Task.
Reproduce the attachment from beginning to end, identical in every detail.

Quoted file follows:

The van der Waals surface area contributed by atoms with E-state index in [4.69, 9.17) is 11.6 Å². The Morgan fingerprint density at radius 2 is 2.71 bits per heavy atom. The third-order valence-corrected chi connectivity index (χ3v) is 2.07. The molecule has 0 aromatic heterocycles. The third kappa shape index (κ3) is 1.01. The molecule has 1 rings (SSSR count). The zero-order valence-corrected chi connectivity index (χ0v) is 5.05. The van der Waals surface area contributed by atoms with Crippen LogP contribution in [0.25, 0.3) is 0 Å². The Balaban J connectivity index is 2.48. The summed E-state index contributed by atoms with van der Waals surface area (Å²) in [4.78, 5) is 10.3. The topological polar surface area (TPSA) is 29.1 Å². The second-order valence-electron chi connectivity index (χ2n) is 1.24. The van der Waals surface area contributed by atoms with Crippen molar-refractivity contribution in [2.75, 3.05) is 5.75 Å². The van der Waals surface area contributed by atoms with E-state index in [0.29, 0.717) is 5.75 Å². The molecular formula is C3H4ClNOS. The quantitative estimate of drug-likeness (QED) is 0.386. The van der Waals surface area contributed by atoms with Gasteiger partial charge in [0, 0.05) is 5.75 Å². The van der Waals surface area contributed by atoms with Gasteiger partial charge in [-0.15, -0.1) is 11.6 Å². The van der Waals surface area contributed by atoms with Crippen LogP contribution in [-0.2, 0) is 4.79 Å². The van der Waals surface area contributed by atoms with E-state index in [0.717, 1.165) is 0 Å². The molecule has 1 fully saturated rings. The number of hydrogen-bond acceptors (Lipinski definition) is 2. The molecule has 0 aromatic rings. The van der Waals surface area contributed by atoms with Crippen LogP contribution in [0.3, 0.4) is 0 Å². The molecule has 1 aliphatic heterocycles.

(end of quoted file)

The van der Waals surface area contributed by atoms with E-state index in [4.69, 9.17) is 11.6 Å². The Morgan fingerprint density at radius 2 is 2.71 bits per heavy atom. The third-order valence-corrected chi connectivity index (χ3v) is 2.07. The molecule has 0 aromatic heterocycles. The third kappa shape index (κ3) is 1.01. The molecule has 1 rings (SSSR count). The zero-order valence-corrected chi connectivity index (χ0v) is 5.05. The van der Waals surface area contributed by atoms with Crippen LogP contribution in [0.25, 0.3) is 0 Å². The Balaban J connectivity index is 2.48. The summed E-state index contributed by atoms with van der Waals surface area (Å²) in [4.78, 5) is 10.3. The topological polar surface area (TPSA) is 29.1 Å². The second-order valence-electron chi connectivity index (χ2n) is 1.24. The van der Waals surface area contributed by atoms with Crippen molar-refractivity contribution in [2.75, 3.05) is 5.75 Å². The van der Waals surface area contributed by atoms with E-state index in [0.29, 0.717) is 5.75 Å². The molecular formula is C3H4ClNOS. The quantitative estimate of drug-likeness (QED) is 0.386. The van der Waals surface area contributed by atoms with Gasteiger partial charge in [0, 0.05) is 5.75 Å². The van der Waals surface area contributed by atoms with Gasteiger partial charge in [-0.15, -0.1) is 11.6 Å². The van der Waals surface area contributed by atoms with Crippen LogP contribution in [-0.2, 0) is 4.79 Å². The van der Waals surface area contributed by atoms with E-state index in [0.717, 1.165) is 0 Å². The molecule has 1 fully saturated rings. The number of hydrogen-bond acceptors (Lipinski definition) is 2. The molecule has 0 aromatic rings. The van der Waals surface area contributed by atoms with Crippen LogP contribution in [0.3, 0.4) is 0 Å². The molecule has 1 aliphatic heterocycles.